UC San Diego: Central Pacific Coral Reef Shows Remarkable Recovery Despite Two Warm-Water Events

The largest global coral-bleaching event ever documented struck the world’s oceans in 2014 and lasted until 2017. The onset of this abnormal whitening condition spawned widespread gloom-and-doom news reports about its calamitous effect on Australia’s Great Barrier Reef and more general predictions of coral reef extinction by 2050.

But a new 10-year study from Palmyra Atoll in the remote central Pacific Ocean shows that reefs outside the reach of local human impacts can recover from bleaching.

“One year after each bleaching event, we did see signs of coral decline at some of the sites, but within two years this was restored,” said Adi Khen, a Scripps Oceanography PhD candidate and lead author. The research team of current and former members in marine ecologist Jennifer E. Smith’s laboratory saw only a small net change in the reef’s coral and algae populations after a decade. Khen, Smith and four co-authors published their results in the journal Coral Reefs.

“This is a testament to the resilience of Palmyra’s reefs in the context of climate change and demonstrates the capacity for recovery in the absence of local stressors,” Khen noted. “Because we have this long-term time series, we’re able to see perspectives from before and after disturbances.”

With support from The Nature Conservancy and the U.S. Fish and Wildlife Service, Smith launched a long-term monitoring effort in 2009 at Palmyra Atoll, located 1,300 kilometers (about 805 miles) south of Hawaiʻi. Palmyra is an American territory populated only by visiting researchers and support staff. As one of the remote Northern Line Islands, it is unaffected by local human impacts such as fishing, pollution, coastal development, and tourism. Palmyra provides a natural laboratory for monitoring how ecosystems change over time in response to climate warming events.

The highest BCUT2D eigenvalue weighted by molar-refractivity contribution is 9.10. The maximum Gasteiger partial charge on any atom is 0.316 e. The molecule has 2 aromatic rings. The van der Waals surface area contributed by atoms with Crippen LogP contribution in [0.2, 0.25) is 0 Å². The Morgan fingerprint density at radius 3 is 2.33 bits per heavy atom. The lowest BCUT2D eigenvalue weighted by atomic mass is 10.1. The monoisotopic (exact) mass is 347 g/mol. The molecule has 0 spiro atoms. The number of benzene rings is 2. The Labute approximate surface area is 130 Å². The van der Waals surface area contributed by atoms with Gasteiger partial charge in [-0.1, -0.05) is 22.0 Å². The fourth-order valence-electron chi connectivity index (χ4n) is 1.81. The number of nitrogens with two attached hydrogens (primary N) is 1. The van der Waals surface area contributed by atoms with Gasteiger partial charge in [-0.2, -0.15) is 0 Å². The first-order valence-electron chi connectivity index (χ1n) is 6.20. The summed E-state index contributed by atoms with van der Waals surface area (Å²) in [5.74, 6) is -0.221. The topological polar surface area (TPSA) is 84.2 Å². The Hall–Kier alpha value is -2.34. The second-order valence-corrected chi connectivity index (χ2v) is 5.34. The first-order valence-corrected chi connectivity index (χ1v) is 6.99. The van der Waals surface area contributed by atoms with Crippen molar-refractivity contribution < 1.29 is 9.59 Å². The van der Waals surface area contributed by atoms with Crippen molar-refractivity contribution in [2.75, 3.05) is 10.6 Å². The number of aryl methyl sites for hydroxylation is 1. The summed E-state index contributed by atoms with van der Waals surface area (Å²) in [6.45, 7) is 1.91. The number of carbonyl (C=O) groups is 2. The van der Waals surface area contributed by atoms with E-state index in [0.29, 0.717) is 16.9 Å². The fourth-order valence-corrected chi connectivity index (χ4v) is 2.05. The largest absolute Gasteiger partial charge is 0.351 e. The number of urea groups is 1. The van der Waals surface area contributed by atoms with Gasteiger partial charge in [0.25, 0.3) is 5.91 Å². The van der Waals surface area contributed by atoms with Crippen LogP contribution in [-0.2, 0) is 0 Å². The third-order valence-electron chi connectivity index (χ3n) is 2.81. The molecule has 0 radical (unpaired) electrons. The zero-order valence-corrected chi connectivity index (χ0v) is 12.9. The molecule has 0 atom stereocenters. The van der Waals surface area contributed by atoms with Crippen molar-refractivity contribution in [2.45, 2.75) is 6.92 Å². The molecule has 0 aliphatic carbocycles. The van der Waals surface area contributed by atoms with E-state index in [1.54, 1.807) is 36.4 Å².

“During the warming event that occurred in 2015, we saw that up to 90% of the corals on Palmyra bleached but in the year following we saw less than 10% mortality,” Smith reported. “Measuring not just death and destruction but measuring recovery is really important. Seeing the recovery is where we can learn what might help inform future management.”

Smith first visited the Palmyra National Wildlife Refuge in 2005, shortly after it was established. The recent paper includes data that Smith or members of her team, diving in scuba gear, collected at least once annually from 2009 to 2018 during visits to the exact same 80 plots spread across eight sites around the atoll along underwater transects.

Using simple image-analysis tools and digital tracing, her team then identifies all bottom-dwelling organisms present in the plots to see if they are increasing or decreasing in abundance. It takes from one to two hours for a team of graduate and undergraduate students to process each image. More than 1,500 images have been taken of the plots so far.

Khen, a National Science Foundation Graduate Research Fellow and a Beyster Family Fellow in Conservation and Biodiversity, also is an affiliated artist of the Climate Science Alliance. A self-taught digital scientific illustrator, she visited Palmyra Atoll in 2020 as part of an internship with The Nature Conservancy in science communication. She first began researching coral reefs as a UC San Diego undergraduate.

“As a grad student, I had the opportunity to work on this long-term time series, which unlike other reef systems is actually showing signs of hope,” Khen said. “That’s what motivates me to keep going, seeing resilience in nature despite climate change impacts.”

The Palmyra dataset suggests that warm-water events by themselves may cause some decline in reef-building corals and calcifying algae. But the atoll’s clean, protected waters and intact ecosystems harbor a healthy population of fishes that may contribute to the resilience of Palmyra’s reefs.

“These remote, protected reef systems seem to be able to recover much faster than reefs that are adjacent to dense human populations where overfishing, coastal development, and fresh water runoff containing fertilizers and pesticides all may erode the ability of a reef to recover,” Smith said.

Most coral reefs are near large human populations in locations beset with pollution, overfishing, sedimentation, warming and acidification.

“Certainly, they’re going to be more susceptible to large losses,” Smith said. “But to know that places like this are out there showing signs of resistance and resilience gives us hope and also shows us that there’s still a lot to learn about how these intact systems are functioning.”